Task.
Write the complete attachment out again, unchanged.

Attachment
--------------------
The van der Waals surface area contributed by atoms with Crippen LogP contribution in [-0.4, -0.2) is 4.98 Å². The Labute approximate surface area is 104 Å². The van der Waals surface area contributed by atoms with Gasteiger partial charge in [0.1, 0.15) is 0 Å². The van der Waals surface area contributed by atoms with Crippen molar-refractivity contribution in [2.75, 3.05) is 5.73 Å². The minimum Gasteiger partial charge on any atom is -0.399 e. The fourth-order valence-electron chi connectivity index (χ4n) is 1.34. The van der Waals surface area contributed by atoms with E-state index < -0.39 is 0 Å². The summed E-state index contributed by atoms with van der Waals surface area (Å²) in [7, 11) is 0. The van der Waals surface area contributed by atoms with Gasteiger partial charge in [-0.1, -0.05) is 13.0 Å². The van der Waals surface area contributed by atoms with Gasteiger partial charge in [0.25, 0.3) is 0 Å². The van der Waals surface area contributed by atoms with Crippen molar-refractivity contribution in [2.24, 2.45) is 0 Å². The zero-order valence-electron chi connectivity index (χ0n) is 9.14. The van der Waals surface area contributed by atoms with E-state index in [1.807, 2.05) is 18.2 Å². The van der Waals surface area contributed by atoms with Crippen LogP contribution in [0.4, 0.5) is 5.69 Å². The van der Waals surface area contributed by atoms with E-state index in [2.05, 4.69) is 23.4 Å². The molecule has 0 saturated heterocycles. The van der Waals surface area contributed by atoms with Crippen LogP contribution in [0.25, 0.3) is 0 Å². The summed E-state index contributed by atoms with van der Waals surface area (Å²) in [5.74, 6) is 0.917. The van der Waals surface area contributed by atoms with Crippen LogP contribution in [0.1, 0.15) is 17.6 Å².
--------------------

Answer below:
The van der Waals surface area contributed by atoms with Crippen LogP contribution in [-0.4, -0.2) is 4.98 Å². The Labute approximate surface area is 104 Å². The van der Waals surface area contributed by atoms with Gasteiger partial charge in [0.1, 0.15) is 0 Å². The van der Waals surface area contributed by atoms with Crippen molar-refractivity contribution in [2.75, 3.05) is 5.73 Å². The minimum Gasteiger partial charge on any atom is -0.399 e. The fourth-order valence-electron chi connectivity index (χ4n) is 1.34. The van der Waals surface area contributed by atoms with E-state index < -0.39 is 0 Å². The summed E-state index contributed by atoms with van der Waals surface area (Å²) in [7, 11) is 0. The van der Waals surface area contributed by atoms with Gasteiger partial charge in [-0.1, -0.05) is 13.0 Å². The van der Waals surface area contributed by atoms with Gasteiger partial charge in [0.25, 0.3) is 0 Å². The van der Waals surface area contributed by atoms with Crippen molar-refractivity contribution in [2.24, 2.45) is 0 Å². The zero-order valence-electron chi connectivity index (χ0n) is 9.14. The van der Waals surface area contributed by atoms with E-state index in [1.807, 2.05) is 18.2 Å². The van der Waals surface area contributed by atoms with Crippen LogP contribution in [0.4, 0.5) is 5.69 Å². The van der Waals surface area contributed by atoms with E-state index in [2.05, 4.69) is 23.4 Å². The molecule has 0 saturated heterocycles. The van der Waals surface area contributed by atoms with Crippen LogP contribution in [0.25, 0.3) is 0 Å². The summed E-state index contributed by atoms with van der Waals surface area (Å²) in [5.74, 6) is 0.917. The van der Waals surface area contributed by atoms with Crippen LogP contribution in [0.1, 0.15) is 17.6 Å².